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Tuesday, April 14, 2009 | San Diego Unified will not warn a single teacher of a possible layoff this year, a move made Tuesday night that was praised by workers but set off alarm bells among critics.
It underscored a bitter rift on the board over whether its budget crisis can be weathered without layoffs. And it renewed a pledge made by new and reelected school board members to avoid cutting employees — one that opponents argue is foolish in the middle of deep uncertainty over what money the schools can expect and whether its plans will work.
“We have painted ourselves into a corner,” said school board member Katherine Nakamura, who voted to lay off teachers last year in the middle of a budget crisis. She added, “I am very worried about how we are going to pay our bills.”
Staffers yanked a proposal off the meeting agenda that would have warned more than 230 educators in their first two years with the school district that their jobs were on the line. Cutting those jobs was estimated by staffers to save more than $16 million. Even if the proposal had gone up for a vote, it seemed unlikely that it would pass, with board members Shelia Jackson, John Lee Evans and Richard Barrera banding together against the idea of cutting teachers.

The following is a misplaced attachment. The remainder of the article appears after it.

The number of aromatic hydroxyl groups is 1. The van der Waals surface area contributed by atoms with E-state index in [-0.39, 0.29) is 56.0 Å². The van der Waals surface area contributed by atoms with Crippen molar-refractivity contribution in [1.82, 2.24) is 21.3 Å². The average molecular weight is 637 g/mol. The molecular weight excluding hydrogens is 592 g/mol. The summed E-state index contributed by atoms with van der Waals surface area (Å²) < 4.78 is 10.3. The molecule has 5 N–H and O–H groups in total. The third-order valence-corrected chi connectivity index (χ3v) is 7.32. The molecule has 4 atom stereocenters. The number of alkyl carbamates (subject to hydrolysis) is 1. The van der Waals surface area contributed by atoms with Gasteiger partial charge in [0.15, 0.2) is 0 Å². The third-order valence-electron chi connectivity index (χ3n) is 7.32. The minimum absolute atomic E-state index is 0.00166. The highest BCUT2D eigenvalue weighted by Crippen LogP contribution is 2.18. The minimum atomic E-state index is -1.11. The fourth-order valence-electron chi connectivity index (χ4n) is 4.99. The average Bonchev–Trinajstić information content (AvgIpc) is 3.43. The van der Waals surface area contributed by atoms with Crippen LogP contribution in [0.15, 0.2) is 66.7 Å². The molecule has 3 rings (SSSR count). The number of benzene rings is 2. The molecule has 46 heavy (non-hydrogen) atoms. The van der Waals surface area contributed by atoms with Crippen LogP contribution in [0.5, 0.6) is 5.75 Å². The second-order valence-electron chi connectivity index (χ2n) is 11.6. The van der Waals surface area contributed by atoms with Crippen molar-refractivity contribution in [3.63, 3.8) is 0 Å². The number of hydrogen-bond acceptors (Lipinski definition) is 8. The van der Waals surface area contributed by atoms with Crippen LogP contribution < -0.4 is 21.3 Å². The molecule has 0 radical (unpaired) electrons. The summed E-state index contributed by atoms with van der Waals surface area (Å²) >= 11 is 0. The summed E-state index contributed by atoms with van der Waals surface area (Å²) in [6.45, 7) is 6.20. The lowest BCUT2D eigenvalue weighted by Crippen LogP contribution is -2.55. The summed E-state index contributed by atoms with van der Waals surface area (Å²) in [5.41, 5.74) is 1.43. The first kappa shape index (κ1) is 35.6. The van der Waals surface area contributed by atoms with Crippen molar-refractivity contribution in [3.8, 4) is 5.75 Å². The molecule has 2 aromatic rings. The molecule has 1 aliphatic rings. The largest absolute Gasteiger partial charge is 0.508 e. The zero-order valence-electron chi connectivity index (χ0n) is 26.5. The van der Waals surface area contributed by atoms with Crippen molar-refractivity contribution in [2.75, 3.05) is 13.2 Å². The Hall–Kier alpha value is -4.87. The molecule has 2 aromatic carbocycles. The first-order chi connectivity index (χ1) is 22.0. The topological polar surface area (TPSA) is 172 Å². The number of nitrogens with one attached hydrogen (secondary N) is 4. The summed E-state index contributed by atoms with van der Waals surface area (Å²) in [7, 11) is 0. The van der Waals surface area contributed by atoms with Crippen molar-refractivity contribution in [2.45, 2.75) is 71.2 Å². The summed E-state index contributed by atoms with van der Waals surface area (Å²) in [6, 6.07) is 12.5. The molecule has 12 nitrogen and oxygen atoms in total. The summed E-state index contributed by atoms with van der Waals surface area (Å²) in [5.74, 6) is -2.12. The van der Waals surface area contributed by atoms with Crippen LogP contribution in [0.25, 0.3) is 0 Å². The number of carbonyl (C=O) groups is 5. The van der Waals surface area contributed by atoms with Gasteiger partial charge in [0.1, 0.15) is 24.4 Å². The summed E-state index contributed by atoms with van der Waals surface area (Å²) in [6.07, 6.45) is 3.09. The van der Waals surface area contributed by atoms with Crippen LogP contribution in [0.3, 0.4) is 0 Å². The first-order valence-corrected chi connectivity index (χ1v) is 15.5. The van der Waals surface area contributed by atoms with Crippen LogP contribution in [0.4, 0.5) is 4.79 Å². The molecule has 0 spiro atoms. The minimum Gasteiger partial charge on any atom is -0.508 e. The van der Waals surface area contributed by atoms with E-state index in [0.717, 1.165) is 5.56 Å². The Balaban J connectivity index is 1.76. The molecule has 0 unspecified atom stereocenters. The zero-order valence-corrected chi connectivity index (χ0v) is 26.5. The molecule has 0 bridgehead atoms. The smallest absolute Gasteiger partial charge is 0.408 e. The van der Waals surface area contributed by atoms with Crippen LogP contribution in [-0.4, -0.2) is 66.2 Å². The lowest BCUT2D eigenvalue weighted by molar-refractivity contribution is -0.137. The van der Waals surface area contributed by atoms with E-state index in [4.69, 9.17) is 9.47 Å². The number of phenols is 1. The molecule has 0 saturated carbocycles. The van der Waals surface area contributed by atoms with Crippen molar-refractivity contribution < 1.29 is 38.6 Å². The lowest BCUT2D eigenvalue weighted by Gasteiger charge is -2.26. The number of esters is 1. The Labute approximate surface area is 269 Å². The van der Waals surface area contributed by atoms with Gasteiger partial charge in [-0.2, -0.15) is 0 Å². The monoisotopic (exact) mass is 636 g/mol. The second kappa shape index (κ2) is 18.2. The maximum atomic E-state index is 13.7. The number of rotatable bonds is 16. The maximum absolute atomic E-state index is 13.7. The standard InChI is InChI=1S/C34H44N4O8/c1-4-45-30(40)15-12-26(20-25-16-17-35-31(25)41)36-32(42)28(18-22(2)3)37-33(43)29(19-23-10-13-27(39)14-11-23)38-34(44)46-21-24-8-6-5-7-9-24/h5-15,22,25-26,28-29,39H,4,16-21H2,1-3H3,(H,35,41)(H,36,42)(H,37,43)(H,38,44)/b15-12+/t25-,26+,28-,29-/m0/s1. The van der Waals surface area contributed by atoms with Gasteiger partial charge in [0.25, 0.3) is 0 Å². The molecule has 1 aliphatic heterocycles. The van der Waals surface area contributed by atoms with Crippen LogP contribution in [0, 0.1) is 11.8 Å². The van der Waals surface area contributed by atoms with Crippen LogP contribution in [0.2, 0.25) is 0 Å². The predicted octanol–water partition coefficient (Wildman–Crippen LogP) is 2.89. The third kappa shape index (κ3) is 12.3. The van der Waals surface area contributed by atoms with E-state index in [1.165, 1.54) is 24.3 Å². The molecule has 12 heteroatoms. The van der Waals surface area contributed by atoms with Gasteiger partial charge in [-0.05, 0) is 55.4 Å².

“We have made a decision,” Barrera said, responding to Nakamura. “And that’s to stick by our teachers.” He noted that when the new school board started pressing for alternatives to layoffs, the school district had scrounged up millions in previously unknown savings. “We’ve done a good job of that so far. We’re going to keep doing that.”
The cuts were floated as San Diego Unified faces continued uncertainty over its budget. Nobody knows exactly how much money will pour into the budget from the federal stimulus bill, nobody is sure whether unions will agree to the cuts the school district has proposed to make ends meet, and nobody knows how many teachers and other employees will take a buyout that would allow the school district to thin its staff without layoffs.
“We are dealing with so many unknowns that you’re not sure what the impacts are going to be,” said Chief Human Resources Officer Sam Wong. His department created the proposal to give the school board “flexibility” if it ultimately needed to cut teachers. It is unclear why the idea was taken off the table. Wong said someone higher than him made that call. “There is a lot hinging now on who takes this [buyout.] This was trying to relieve the pressure a little bit.”
The buyout, commonly called a golden handshake, is a crucial part of the school budget calculus. The idea is that San Diego Unified will nudge hundreds of veteran employees with high salaries out of the district. Some will be replaced by less experienced, less expensive workers; others will not be replaced at all. The district plans to balance that exodus with program cuts that would leave hundreds of fewer jobs for employees.
But the plan is not foolproof. To trim the budget, the number and type of jobs cut must roughly match the number and type of employees that depart with the golden handshake. If that does not happen, San Diego Unified could end up cutting jobs but having to find new ones for employees who were displaced, resulting in lesser savings.